That's because no one expects such a well-oiled machine to stall in the first place. J. Alexander's operates as slickly and efficiently as an automobile assembly line, thanks to the savvy business model initiated by the Nashville-based company's three original founders (including the late Jack Massey, who operated both a giant hospital conglomerate and the Kentucky Fried Chicken empire). The payoff for investors in the J. Alexander's Corporation has been solid: The company, which owns and operates 27 of the restaurants in 12 states, saw a 47 percent rise in second-quarter net income this year, and same-store sales for the period increased 7.8 percent.

Clearly these "full-service, contemporary upscale American restaurants" -- which are nearly always located in the suburbs -- are doing something right. And even a critical snob like me appreciates all the nice details: cloth napkins, comfortable booths and chairs, an uncomplicated menu with most of the dishes and dressings made from scratch, attentive service, gigantic portions.

But even the technologically advanced, perfectly programmed robot beauties in The Stepford Wives could go haywire, and J. Alexander's has its own little bizarre glitches, too. Like the lighting in the cavernous, wood-beamed dining room (intimate as a barn), which erratically plunged from a dimly illuminated "romantic" level to near pitch blackness at precisely 7:10 p.m. on a Friday. I was dining with Kitty, her husband, Dan, and my friend Bob, who momentarily thought he was going blind.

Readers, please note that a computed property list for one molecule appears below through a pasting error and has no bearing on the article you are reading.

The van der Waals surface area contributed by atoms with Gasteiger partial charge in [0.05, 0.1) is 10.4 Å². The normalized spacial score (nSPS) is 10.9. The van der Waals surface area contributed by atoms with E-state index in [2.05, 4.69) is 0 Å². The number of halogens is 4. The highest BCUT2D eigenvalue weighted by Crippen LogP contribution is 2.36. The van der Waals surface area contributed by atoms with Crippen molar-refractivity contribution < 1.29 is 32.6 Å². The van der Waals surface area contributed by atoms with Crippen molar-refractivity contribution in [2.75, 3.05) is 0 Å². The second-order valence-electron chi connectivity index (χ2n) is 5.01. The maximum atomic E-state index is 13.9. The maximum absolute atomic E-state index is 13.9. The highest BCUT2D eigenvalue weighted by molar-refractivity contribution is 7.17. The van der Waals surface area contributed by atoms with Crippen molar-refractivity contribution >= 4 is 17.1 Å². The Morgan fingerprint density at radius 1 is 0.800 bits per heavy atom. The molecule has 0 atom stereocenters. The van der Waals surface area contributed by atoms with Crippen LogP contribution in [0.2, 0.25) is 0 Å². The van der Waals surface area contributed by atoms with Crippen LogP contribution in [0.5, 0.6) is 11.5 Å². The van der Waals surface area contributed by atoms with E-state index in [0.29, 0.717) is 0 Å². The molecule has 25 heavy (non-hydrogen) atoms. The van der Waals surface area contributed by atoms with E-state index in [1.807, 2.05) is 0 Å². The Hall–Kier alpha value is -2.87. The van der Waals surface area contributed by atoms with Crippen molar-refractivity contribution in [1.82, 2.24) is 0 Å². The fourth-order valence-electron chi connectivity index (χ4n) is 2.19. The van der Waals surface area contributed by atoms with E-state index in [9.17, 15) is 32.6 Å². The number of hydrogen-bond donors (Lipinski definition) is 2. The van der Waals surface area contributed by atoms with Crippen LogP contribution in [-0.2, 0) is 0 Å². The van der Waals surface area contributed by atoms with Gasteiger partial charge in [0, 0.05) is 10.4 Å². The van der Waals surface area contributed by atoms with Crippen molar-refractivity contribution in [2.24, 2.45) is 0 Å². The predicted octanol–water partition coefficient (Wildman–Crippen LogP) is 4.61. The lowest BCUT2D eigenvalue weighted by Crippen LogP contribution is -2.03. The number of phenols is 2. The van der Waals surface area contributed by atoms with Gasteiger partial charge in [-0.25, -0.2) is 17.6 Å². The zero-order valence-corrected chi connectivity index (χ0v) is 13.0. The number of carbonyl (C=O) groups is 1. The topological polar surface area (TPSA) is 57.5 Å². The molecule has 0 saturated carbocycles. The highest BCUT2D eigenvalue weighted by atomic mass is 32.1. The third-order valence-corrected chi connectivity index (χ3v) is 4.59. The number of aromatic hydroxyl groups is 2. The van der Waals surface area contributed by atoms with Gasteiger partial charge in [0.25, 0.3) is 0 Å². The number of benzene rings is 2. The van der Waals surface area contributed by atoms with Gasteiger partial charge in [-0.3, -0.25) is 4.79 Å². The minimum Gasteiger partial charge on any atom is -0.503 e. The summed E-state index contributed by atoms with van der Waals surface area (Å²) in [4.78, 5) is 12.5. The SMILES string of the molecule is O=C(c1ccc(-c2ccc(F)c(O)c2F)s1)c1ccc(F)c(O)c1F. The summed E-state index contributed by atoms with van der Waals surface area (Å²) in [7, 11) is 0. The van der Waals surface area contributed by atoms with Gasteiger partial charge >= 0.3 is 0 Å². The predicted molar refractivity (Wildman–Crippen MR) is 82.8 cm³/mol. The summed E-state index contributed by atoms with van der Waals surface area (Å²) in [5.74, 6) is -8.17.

"Good God," said Dan as we all struggled to read the 16-point type on the menu. "Is this an eclipse?"

We asked a roaming waiter about the dramatic light change, and he glibly answered, "We have some new people up at the front. Maybe they don't understand the rheostat." We soon came to learn that the "new people" were responsible for any and all mistakes in the restaurant. A pushy food runner? "He's new." A frazzled hostess? "She's new." A funky glass of wine? "It's new to the wine list."